Tim Schubert of Blue Diamond Documents says he's helped people prepare Individual Retirement Accounts, (a.k.a. IRAs) for about 16 years. He's a specialist in self-directed IRAs, which allow people to keep money tax-free and still be in control of the assets and where to invest.
Republic Monetary at 40th Street and Camelback Road helps people invest in gold and other precious metals that would be held in a tax-free IRA account.
Trouble is, Schubert says, Republic's doing it wrong.
The Internal Revenue Service prohibits almost all collectible items, including most collectible (also known as numismatic) coins, in IRA accounts.
A 2011 article on Investopedia explains which coins are okay and which are not:
"In order to be allowed to be held inside an IRA, coins must be very pure in their mineral content and not seen as a collector's coin," the article says. "Krugerrands and the old Double Eagle gold coins are disallowed because they do not meet this standard."
The article states which coins are okay for IRA accounts:
American Eagle coins (proof and non-proof)
American Gold Buffalo coins (non-proof)
American Silver Eagle (proof and non-proof)
Austrian Gold Philharmonics coins
Canadian Maple Leaf coins
Another article lists the type of coins not allowed in IRAs. Here's a partial sample:
Rare or collectible coins, including certified or "graded" coins
South African Krugerrand
Swiss 20 Franc
French 20 Franc
Belgian 20 Franc
Schubert says Republic has been helping people put the wrong kinds of coins in customers' IRA accounts.
The reason a gold company might want to do that, as our article this week explains, is because the markup on collectible coins is much higher than on gold or silver bullion.
An ex-employee of Republic Monetary tells New Times he's considering filing a federal whistle-blower suit over the practice.
"We were told there is an opinion from a tax attorney" that Republic's IRA scheme was legal, the former employee says. He later found out there was no such letter.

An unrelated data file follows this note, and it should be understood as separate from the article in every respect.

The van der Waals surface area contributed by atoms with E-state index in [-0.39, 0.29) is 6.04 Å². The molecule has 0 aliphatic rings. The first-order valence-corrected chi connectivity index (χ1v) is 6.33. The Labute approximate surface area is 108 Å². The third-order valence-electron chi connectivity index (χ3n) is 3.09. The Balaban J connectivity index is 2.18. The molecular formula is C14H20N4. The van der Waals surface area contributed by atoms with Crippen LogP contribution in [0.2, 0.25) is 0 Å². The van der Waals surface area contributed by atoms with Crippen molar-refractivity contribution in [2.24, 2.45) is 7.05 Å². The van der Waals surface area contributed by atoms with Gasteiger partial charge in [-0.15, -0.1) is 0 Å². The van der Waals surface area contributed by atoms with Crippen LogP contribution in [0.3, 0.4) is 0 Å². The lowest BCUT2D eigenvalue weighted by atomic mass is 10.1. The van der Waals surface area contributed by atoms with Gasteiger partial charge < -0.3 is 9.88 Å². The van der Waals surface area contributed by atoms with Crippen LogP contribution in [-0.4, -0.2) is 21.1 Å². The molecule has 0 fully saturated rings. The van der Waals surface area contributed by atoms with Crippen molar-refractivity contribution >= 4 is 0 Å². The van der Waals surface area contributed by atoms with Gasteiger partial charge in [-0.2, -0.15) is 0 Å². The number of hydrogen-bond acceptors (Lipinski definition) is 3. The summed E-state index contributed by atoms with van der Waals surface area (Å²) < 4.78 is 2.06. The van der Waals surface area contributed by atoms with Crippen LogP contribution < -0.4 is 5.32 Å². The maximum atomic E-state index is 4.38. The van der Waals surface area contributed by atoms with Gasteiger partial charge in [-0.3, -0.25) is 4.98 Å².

When New Times asked Republic Monetary for any of kind of legal analysis or comment about the how the precious-metals IRA accounts were being handled properly, the company's lawyer said he'd get back to us. But the company still hasn't responded to that question.
The government's IRA program started back in the '70s. It's similar to a 401K in that it lets people invest money for retirement without being taxed on it. With gold more than doubling in price from 2008 to now, many IRA holders have decided to take a chunk of their tax-free money and invest in precious metals.
Republic Monetary helps customers set up a limited-liability corporation through an IRA custodian company, Sunwest Trust. The LLC then gets a check representing the money in the IRA and the LLC manager, the IRA account holder, writes checks for gold or other investments.
IRA account holders aren't supposed to take possession of their investments -- in other words, they aren't allowed to keep the gold themselves. Typically, it's stored at an IRA custodian company. But in what appears to be a loophole, if the IRA account holder is the manager of an LLC that owns precious metals, the account holder essentially does have physical possession of the investment.